Frequently Asked Questions
"Can this change be calibrated out?"
No, a "Brightness" setting of 0 measures the same MLL. You can see the data here.
"What about the "Black Level" settings of "Light" and "Dark" in the user menu?
This setting has no affect on the MLL of the panel, it just crushes low percent stimuli (shadow detail) to black. The "Light" and "Dark" settings both measure exactly the same on black. I assume the option is intended to increase perceived contrast.
"What model lines are affected?"
There are measured reports for nearly all 2009 models in the measurements section above. The 11G PX/PZ lines from 2008 also seem to be affected. D-Nice's contacts suggested all consumer class 2008, 2009, and 2010 model lines are affected. He has run short term evaluations on the 2010 S2 and G20 and noted ~30-50% inflation. Those values just represent the point he stopped measuring the panels. He maintains the end result will be a 3x increase over the out of box MLL. He has also noted that April (and later) build dates on the 13G's (2010's) have possibly had the increases spread out over a much longer span in smaller increments.
"Why might some suspect their units are NOT affected?
Obviously I can't say with any degree of certainty that every single unit is affected, but I can provide some reasons why it might not be noticeable to everyone. First you have to consider the environment. All these models have relatively poor anti-reflective/light-blocking filters, so any ambient light that hits the screen makes this issue very very difficult to notice. Obviously this describes pretty much everyone, very few people view displays in a totally blacked out room. Taking this one step further, to have a truly accurate recollection and perception of the MLL's, you would have to almost view the panel exclusively in this blacked out room as any washed out daytime or lit use could potentially bias ones impression. Lastly, you have to consider people's performance expectations. Post-elevation, these panels produce MLL's and CR's largely on par with mid-range CCFL LCD's from 2008 (e.g. Samsung A550/650/750/Etc). Most users and reviewers described these makes as having "Strong, Deep Blacks" and "High Contrast Ratio's", so it's understandable why some might not identify this as an issue.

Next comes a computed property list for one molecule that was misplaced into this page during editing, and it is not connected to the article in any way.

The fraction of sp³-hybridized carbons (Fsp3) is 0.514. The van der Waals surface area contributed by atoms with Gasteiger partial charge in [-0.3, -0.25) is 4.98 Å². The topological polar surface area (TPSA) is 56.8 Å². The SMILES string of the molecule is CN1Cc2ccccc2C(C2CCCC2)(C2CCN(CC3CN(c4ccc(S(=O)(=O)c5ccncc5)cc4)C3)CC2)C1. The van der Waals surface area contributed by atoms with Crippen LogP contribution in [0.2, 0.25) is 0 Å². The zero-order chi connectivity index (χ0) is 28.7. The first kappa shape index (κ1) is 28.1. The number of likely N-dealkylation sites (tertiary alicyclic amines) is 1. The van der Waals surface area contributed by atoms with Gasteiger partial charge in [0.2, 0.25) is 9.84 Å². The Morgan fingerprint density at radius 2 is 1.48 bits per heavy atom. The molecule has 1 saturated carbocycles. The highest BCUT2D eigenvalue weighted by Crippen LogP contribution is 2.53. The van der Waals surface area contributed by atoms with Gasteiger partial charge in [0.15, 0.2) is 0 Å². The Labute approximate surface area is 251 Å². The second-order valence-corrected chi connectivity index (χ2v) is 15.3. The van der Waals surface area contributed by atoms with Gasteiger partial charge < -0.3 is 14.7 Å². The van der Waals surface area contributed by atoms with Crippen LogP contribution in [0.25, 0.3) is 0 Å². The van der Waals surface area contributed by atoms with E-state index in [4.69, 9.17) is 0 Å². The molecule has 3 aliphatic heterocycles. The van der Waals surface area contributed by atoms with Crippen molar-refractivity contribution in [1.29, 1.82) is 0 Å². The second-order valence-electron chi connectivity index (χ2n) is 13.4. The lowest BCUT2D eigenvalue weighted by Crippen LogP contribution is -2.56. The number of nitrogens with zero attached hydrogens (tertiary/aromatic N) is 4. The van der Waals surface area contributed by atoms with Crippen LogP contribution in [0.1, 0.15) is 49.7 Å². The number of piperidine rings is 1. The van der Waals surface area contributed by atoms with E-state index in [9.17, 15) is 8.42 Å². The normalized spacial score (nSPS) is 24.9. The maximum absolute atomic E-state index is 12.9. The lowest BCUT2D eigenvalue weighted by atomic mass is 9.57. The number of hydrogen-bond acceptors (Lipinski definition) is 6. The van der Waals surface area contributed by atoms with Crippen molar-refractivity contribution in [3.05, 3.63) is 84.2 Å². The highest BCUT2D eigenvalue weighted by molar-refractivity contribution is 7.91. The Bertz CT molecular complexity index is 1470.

"Whats up with the IR/Phosphorescence? It looks nasty in a lot the pics!"
xrox suggests the most probable explanation is that "pixels that were discharged contain way too much wall charge and therefore cannot be properly activated or deactivated". Whatever the cause, there does seem to be a significant difference pre Vs. post elevation.
*This is my own 65S1 and 50G10. I am using the same meter, camera, and settings for this comparison.*
Below is a direct comparison (same meter, same environment) between an aged G10 and a brand new S1. These screen-caps show 11 readings of a 0% grayscale pattern. Point of interest is the "Y" row, which is a measurement of black in candela/square meter (cd/m^2) units.
65S1 @ < 20 hours of use--Black Level 0.006fL
50G10 @ > 1000 hours of use--Black Level ~0.019fL
Pictures of the above S1 Vs. G10 (same camera, settings, and environment--check the EXIF data):
The user Fahrenheit has been keeping a photo journal of his V10's inflation (update).
The user anthrojohn has posted a before and after pic of his 42G15.
The user L7R has posted some comparison shots of an inflated G10 and low quality LCD.